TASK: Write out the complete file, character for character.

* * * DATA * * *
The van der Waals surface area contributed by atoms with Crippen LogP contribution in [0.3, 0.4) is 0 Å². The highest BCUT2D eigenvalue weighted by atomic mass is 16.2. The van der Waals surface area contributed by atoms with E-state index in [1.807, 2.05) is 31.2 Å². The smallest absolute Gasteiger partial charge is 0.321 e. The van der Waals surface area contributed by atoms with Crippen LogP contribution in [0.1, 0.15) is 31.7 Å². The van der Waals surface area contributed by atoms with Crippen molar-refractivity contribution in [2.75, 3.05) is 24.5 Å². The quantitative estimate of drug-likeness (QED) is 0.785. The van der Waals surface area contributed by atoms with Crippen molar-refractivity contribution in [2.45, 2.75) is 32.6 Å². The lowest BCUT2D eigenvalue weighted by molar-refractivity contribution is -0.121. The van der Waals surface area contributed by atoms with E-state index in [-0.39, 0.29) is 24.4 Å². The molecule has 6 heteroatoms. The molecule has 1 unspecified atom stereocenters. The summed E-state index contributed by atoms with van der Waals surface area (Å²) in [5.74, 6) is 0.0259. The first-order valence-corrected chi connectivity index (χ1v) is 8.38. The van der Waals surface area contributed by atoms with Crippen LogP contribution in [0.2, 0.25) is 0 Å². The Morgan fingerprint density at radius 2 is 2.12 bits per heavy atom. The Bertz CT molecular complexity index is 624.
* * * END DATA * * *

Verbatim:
The van der Waals surface area contributed by atoms with Crippen LogP contribution in [0.3, 0.4) is 0 Å². The highest BCUT2D eigenvalue weighted by atomic mass is 16.2. The van der Waals surface area contributed by atoms with E-state index in [1.807, 2.05) is 31.2 Å². The smallest absolute Gasteiger partial charge is 0.321 e. The van der Waals surface area contributed by atoms with Crippen LogP contribution in [0.1, 0.15) is 31.7 Å². The van der Waals surface area contributed by atoms with Crippen molar-refractivity contribution in [2.75, 3.05) is 24.5 Å². The quantitative estimate of drug-likeness (QED) is 0.785. The van der Waals surface area contributed by atoms with Crippen molar-refractivity contribution in [2.45, 2.75) is 32.6 Å². The lowest BCUT2D eigenvalue weighted by molar-refractivity contribution is -0.121. The van der Waals surface area contributed by atoms with E-state index in [-0.39, 0.29) is 24.4 Å². The molecule has 6 heteroatoms. The molecule has 1 unspecified atom stereocenters. The summed E-state index contributed by atoms with van der Waals surface area (Å²) in [5.74, 6) is 0.0259. The first-order valence-corrected chi connectivity index (χ1v) is 8.38. The van der Waals surface area contributed by atoms with Crippen LogP contribution in [0.2, 0.25) is 0 Å². The Morgan fingerprint density at radius 2 is 2.12 bits per heavy atom. The Bertz CT molecular complexity index is 624.